Sec. 5. That all captures and prizes of vessels and property shall be forfeited and shall accrue to the owners, officers, and crews of the vessels by whom such captures and prizes shall be made, and on due condemnation had shall be distributed according to any written agreement which shall be made between them; and if there be no such written agreement, then one moiety to the owners and the other moiety to the officers and crew, as nearly as may be, according to the rules prescribed for the distribution of prize money by the laws of the Confederate States.

Sec. 6. That all vessels, goods, and effects, the property of any citizen of the Confederate States, or of persons resident within and under the protection of the Confederate States, or of persons permanently within the territories and under the protection of any foreign prince, government, or State in amity with the Confederate States, which shall have been captured by the United States, and which shall be recaptured by vessels commissioned as aforesaid, shall be restored to the lawful owners upon payment by them of a just and reasonable salvage, to be determined by the mutual agreement of the parties concerned, or by the decree of any court having jurisdiction, according to the nature of each case, agreeably to the provisions established by law. And such salvage shall be distributed among the owners, officers, and crews of the vessels commissioned as aforesaid and making such captures, according to any written agreement which shall be made between them; and in case of no such agreement, then in the same manner and upon the principles hereinbefore provided in cases of capture.

Sec. 7. That before breaking bulk of any vessel which shall be captured as aforesaid, or other disposal or conversion thereof, or of any articles which shall be found on board the same, such captured vessel, goods, or effects shall be brought into some port of the Confederate States or of a nation or State in amity with the Confederate States, and shall be proceeded against before a competent tribunal; and after condemnation and forfeiture thereof shall belong to the owners, officers, and crew of the vessel capturing the same, and be distributed as before provided; and in the case of all captured vessels, goods, and effects which shall be brought within the jurisdiction of the Confederate States, the district courts of the Confederate States shall have exclusive original cognizance thereof, as in civil causes of admiralty and maritime jurisdiction; and the said courts, or the courts, being courts of the Confederate States, into which such cases shall be removed and in which they shall be finally decided, shall and may decree restitution in whole or in part when the capture shall have been made without just cause; and if made without probable cause, may order and decree damages and costs to the party injured, for which the owners and commanders of the vessels making such captures, and also the vessels, shall be liable.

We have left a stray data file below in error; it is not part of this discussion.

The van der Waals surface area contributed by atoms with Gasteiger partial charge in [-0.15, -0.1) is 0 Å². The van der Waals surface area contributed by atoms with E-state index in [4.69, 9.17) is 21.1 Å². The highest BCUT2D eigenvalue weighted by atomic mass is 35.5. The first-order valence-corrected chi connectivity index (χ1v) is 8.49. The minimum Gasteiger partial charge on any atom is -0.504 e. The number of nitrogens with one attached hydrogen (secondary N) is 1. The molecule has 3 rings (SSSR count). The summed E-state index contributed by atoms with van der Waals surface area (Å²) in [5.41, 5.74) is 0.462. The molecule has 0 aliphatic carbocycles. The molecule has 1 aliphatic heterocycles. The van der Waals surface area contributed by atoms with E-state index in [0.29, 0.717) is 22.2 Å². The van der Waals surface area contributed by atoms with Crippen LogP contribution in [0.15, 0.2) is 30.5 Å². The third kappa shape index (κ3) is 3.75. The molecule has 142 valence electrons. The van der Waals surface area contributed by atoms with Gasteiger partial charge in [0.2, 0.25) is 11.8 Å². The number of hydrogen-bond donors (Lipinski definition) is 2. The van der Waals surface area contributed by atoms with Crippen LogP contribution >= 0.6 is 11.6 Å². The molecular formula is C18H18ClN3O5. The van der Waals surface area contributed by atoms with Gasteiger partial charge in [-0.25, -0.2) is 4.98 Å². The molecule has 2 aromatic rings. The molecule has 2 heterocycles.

Sec. 8. That all persons found on board any captured vessels, or on board any recaptured vessel, shall be reported to the collector of the port in the Confederate States in which they shall first arrive, and shall be delivered into the custody of the marshal of the district or some court or military officer of the Confederate States, or of any State in or near such port, who shall take charge of their safe-keeping and support, at the expense of the Confederate States.

Sec. 9. That the President of the Confederate States is hereby authorized to establish and order suitable instructions for the better governing and directing the conduct of the vessels so commissioned, their officers and crews, copies of which shall be delivered by the collector of the customs to the commanders, when they shall give bond as before provided.

Sec. 10. That a bounty shall be paid by the Confederate States of $20 for each person on board any armed ship or vessel belonging to the United States at the commencement of an engagement, which shall be burnt, sunk, or destroyed by any vessel commissioned as aforesaid, which shall be of equal or inferior force, the same to be divided as in other cases of prize money; and a bounty of $25 shall be paid to the owners, officers, and crews of the private armed vessels commissioned as aforesaid for each and every prisoner by them captured and brought into port and delivered to an agent authorized to receive them in any port of the Confederate States; and the Secretary of the Treasury is hereby authorized to pay or cause to be paid to the owners, officers, and crews of such private armed vessels commissioned as aforesaid, or their agent, the bounties herein provided.